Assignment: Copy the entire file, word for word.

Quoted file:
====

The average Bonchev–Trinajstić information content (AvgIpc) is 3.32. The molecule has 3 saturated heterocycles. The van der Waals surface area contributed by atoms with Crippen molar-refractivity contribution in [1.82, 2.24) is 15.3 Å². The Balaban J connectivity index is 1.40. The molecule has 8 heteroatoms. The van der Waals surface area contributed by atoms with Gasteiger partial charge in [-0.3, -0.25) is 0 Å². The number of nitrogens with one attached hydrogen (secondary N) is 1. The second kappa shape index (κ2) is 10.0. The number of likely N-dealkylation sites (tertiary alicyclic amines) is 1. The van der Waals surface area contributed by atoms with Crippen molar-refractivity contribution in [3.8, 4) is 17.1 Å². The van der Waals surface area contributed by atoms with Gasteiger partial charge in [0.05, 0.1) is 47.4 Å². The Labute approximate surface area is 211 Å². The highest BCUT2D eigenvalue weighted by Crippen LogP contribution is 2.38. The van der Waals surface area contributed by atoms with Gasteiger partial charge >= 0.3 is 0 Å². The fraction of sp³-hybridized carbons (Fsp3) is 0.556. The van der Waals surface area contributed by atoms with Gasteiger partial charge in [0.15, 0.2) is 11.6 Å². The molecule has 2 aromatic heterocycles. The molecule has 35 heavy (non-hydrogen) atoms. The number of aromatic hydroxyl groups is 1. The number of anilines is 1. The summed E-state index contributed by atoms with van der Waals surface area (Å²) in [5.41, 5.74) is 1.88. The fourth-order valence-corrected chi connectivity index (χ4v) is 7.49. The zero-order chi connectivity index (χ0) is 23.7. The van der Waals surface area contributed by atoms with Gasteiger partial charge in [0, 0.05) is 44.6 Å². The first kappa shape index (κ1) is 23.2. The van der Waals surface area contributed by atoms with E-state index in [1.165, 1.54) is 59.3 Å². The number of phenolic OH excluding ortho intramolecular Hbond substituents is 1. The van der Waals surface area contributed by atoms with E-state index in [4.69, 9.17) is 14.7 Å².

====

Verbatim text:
The average Bonchev–Trinajstić information content (AvgIpc) is 3.32. The molecule has 3 saturated heterocycles. The van der Waals surface area contributed by atoms with Crippen molar-refractivity contribution in [1.82, 2.24) is 15.3 Å². The Balaban J connectivity index is 1.40. The molecule has 8 heteroatoms. The van der Waals surface area contributed by atoms with Gasteiger partial charge in [-0.3, -0.25) is 0 Å². The number of nitrogens with one attached hydrogen (secondary N) is 1. The second kappa shape index (κ2) is 10.0. The number of likely N-dealkylation sites (tertiary alicyclic amines) is 1. The van der Waals surface area contributed by atoms with Crippen molar-refractivity contribution in [3.8, 4) is 17.1 Å². The van der Waals surface area contributed by atoms with Gasteiger partial charge in [0.05, 0.1) is 47.4 Å². The Labute approximate surface area is 211 Å². The highest BCUT2D eigenvalue weighted by Crippen LogP contribution is 2.38. The van der Waals surface area contributed by atoms with Gasteiger partial charge >= 0.3 is 0 Å². The fraction of sp³-hybridized carbons (Fsp3) is 0.556. The van der Waals surface area contributed by atoms with Gasteiger partial charge in [0.15, 0.2) is 11.6 Å². The molecule has 2 aromatic heterocycles. The molecule has 35 heavy (non-hydrogen) atoms. The number of aromatic hydroxyl groups is 1. The number of anilines is 1. The summed E-state index contributed by atoms with van der Waals surface area (Å²) in [5.41, 5.74) is 1.88. The fourth-order valence-corrected chi connectivity index (χ4v) is 7.49. The zero-order chi connectivity index (χ0) is 23.7. The van der Waals surface area contributed by atoms with Gasteiger partial charge in [0, 0.05) is 44.6 Å². The first kappa shape index (κ1) is 23.2. The van der Waals surface area contributed by atoms with E-state index in [1.165, 1.54) is 59.3 Å². The number of phenolic OH excluding ortho intramolecular Hbond substituents is 1. The van der Waals surface area contributed by atoms with E-state index in [4.69, 9.17) is 14.7 Å².